Questioning Amherst’s International Admissions
200,000 RMB. That is how much a Chinese high school senior would pay a Shanghai-based consulting agency to apply to U.S. colleges. 200,000 RMB is about $33,000 and more than five times the 2012 Chinese GDP per capita. Coincidentally co-directed by an Amherst alum, this agency advertises its admission results to attract prospective customers. Along with two competitors, the company has advertised online a total of 12 Amherst College admits since 2010 . Even if some of the admits ended up attending other colleges, 12 is still a disturbingly high number given that the College only admits about a dozen Chinese international students annually, and that the current number of Chinese residents among the Amherst student body is 28 .
Such agencies in a booming Chinese educational market are becoming increasingly lucrative and well informed about U.S. undergraduate admission. Their services range from providing SAT prep to drafting personal statements, and they charge within a couple thousand dollars to what is comparable to the cost of attending Amherst for a year. While some of these agencies are less ethically dubious than others, the consultants across the board engage in application fraud and exploit information asymmetry between U.S. colleges and Chinese applicants for profit. According to a 2011 Chronicle of Higher Education article, as the population of Chinese undergraduates in the U.S. has tripled in the past decade, “90 percent of Chinese applicants submit false recommendations, 70 percent have other people write their personal essays, 50 percent have forged high-school transcripts.” It would be simplistic and wrong, however, to attribute such fraud to the ethics of Chinese applicants. Instead, when faced with the information asymmetry presented by language barriers and the lack of college counselors, many Chinese applicants are pressured by peers or parents into using these services.
Expensive consulting agencies with “insider” perspectives, like the Shanghai one mentioned at the outset of this article, are likely to crowd out qualified applicants with less financial resources. Looking back, I am amazed that I could even be admitted to Amherst College without the help of any consulting agency, which I chose not to use and which my family probably couldn’t have afforded. Throughout my application, I felt clueless when it came to school choices and personal statements in my application. My only information sources were my older Chinese friends already enrolled in U.S. colleges and the internet, and I knew only a handful of things about Amherst. Taking aside the English requirements and standardized testing results, the information from “insiders” can indeed prove helpful, sometimes pivotal, in applications to schools like Amherst. As many recent Amherst College graduates move to different Chinese cities to work for study abroad consulting agencies, I desperately want to, but no longer can, assert that qualified Chinese applicants who choose not to/cannot afford to use consultants would be on equal footings with their wealthier peers in their applications, including applications to Amherst. However, I must also acknowledge that Amherst’s complicity in the chaotic Chinese study abroad market is minute when compared to even the tip of the gigantic iceberg called “Chinese educational inequality,” a subject we shall save for another day.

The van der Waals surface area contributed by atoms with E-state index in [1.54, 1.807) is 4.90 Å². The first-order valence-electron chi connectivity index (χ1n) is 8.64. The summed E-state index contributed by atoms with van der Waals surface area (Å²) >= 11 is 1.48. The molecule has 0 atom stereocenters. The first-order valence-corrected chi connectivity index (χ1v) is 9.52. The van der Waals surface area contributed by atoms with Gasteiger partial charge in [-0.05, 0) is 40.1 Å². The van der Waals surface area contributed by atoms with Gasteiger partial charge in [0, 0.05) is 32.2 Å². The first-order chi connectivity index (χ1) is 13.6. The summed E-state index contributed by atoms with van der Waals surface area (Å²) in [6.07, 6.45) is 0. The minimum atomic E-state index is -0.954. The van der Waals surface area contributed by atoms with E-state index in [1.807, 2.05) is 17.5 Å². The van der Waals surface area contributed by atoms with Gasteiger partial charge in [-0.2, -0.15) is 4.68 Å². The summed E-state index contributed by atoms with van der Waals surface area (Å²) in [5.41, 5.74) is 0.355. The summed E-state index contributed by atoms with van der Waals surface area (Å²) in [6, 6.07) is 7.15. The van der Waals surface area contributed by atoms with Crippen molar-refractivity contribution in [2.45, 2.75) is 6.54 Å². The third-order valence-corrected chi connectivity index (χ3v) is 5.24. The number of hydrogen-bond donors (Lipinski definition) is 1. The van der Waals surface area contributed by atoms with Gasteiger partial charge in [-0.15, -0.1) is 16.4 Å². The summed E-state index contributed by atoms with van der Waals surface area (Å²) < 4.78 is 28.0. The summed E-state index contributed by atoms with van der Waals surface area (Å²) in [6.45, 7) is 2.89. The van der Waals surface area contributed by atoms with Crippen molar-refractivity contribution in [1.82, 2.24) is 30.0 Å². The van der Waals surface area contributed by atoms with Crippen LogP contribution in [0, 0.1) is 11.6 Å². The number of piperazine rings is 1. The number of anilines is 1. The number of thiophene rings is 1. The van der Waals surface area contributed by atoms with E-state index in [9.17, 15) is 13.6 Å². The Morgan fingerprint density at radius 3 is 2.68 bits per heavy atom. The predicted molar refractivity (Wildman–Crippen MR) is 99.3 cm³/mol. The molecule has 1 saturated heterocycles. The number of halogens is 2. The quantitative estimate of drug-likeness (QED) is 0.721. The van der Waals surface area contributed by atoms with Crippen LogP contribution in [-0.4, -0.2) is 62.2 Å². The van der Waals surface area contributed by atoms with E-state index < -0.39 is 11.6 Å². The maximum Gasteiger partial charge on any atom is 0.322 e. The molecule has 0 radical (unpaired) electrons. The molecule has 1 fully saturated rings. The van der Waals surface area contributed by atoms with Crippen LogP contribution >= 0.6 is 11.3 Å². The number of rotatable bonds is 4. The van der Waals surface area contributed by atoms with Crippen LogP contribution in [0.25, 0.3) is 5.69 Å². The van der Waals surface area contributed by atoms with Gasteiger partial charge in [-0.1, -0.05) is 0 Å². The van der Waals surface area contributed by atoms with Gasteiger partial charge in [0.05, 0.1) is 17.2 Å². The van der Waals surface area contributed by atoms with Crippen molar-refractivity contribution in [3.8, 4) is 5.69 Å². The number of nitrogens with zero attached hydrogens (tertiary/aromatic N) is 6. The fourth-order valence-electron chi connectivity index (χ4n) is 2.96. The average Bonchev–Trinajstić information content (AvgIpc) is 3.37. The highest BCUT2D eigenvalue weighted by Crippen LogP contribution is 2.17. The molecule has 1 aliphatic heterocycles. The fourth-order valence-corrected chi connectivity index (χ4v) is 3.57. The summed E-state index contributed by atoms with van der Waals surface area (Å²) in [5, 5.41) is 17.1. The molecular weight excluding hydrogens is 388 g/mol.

Having attended a prestigious public high school with lots of resources, I have occupied immense education privilege. Intriguingly, five of the about 30 Chinese international students now at Amherst attended my high school. Amidst the financial crisis in 2009, the Director of Financial Aid Joe Paul Case warned, in response to proposed cut of aid for international students, that even though the quality of international students would maintain, “You’d have a bunching of [international] students… by high school.” For example, “You’d be virtually getting all of your Korean [international] students out of about three of four high schools.” Case continued to argue that “if what we’re trying to do is have students from a lot of different backgrounds, does it make a lot of sense to have a lot of students from the same high schools in Korea?” The lack of data and information on Amherst’s rarely examined international admission policy is frustrating — how can I know that our current international student body does not exhibit a bunching by high school, when I myself serve as a counterexample?